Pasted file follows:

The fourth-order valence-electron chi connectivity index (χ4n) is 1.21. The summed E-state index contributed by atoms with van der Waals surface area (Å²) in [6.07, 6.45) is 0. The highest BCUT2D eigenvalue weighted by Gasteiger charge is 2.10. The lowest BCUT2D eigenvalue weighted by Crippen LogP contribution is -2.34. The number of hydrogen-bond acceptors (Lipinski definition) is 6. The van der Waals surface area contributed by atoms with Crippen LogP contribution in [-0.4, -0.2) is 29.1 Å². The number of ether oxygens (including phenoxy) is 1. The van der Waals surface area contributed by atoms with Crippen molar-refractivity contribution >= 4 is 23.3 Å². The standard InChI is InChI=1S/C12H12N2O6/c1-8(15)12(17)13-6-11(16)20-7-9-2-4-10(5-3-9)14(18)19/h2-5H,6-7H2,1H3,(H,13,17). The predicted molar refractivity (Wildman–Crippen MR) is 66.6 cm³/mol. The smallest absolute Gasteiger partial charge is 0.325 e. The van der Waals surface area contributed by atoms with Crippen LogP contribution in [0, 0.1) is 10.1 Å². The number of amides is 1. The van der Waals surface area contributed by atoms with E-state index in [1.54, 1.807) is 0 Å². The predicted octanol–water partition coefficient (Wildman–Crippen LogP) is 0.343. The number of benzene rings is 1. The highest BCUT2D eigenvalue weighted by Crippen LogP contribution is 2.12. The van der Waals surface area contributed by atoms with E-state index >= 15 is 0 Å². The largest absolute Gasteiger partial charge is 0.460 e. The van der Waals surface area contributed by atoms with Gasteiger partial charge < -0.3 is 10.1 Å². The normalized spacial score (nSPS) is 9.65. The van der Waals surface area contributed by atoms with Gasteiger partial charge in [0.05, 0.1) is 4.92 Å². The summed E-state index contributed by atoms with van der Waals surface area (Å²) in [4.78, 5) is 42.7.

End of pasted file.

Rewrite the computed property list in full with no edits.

The fourth-order valence-electron chi connectivity index (χ4n) is 1.21. The summed E-state index contributed by atoms with van der Waals surface area (Å²) in [6.07, 6.45) is 0. The highest BCUT2D eigenvalue weighted by Gasteiger charge is 2.10. The lowest BCUT2D eigenvalue weighted by Crippen LogP contribution is -2.34. The number of hydrogen-bond acceptors (Lipinski definition) is 6. The van der Waals surface area contributed by atoms with Crippen LogP contribution in [-0.4, -0.2) is 29.1 Å². The number of ether oxygens (including phenoxy) is 1. The van der Waals surface area contributed by atoms with Crippen molar-refractivity contribution >= 4 is 23.3 Å². The standard InChI is InChI=1S/C12H12N2O6/c1-8(15)12(17)13-6-11(16)20-7-9-2-4-10(5-3-9)14(18)19/h2-5H,6-7H2,1H3,(H,13,17). The predicted molar refractivity (Wildman–Crippen MR) is 66.6 cm³/mol. The smallest absolute Gasteiger partial charge is 0.325 e. The van der Waals surface area contributed by atoms with Crippen LogP contribution in [0, 0.1) is 10.1 Å². The number of amides is 1. The van der Waals surface area contributed by atoms with E-state index in [1.54, 1.807) is 0 Å². The predicted octanol–water partition coefficient (Wildman–Crippen LogP) is 0.343. The number of benzene rings is 1. The highest BCUT2D eigenvalue weighted by Crippen LogP contribution is 2.12. The van der Waals surface area contributed by atoms with E-state index >= 15 is 0 Å². The largest absolute Gasteiger partial charge is 0.460 e. The van der Waals surface area contributed by atoms with Gasteiger partial charge < -0.3 is 10.1 Å². The normalized spacial score (nSPS) is 9.65. The van der Waals surface area contributed by atoms with Gasteiger partial charge in [0.05, 0.1) is 4.92 Å². The summed E-state index contributed by atoms with van der Waals surface area (Å²) in [4.78, 5) is 42.7.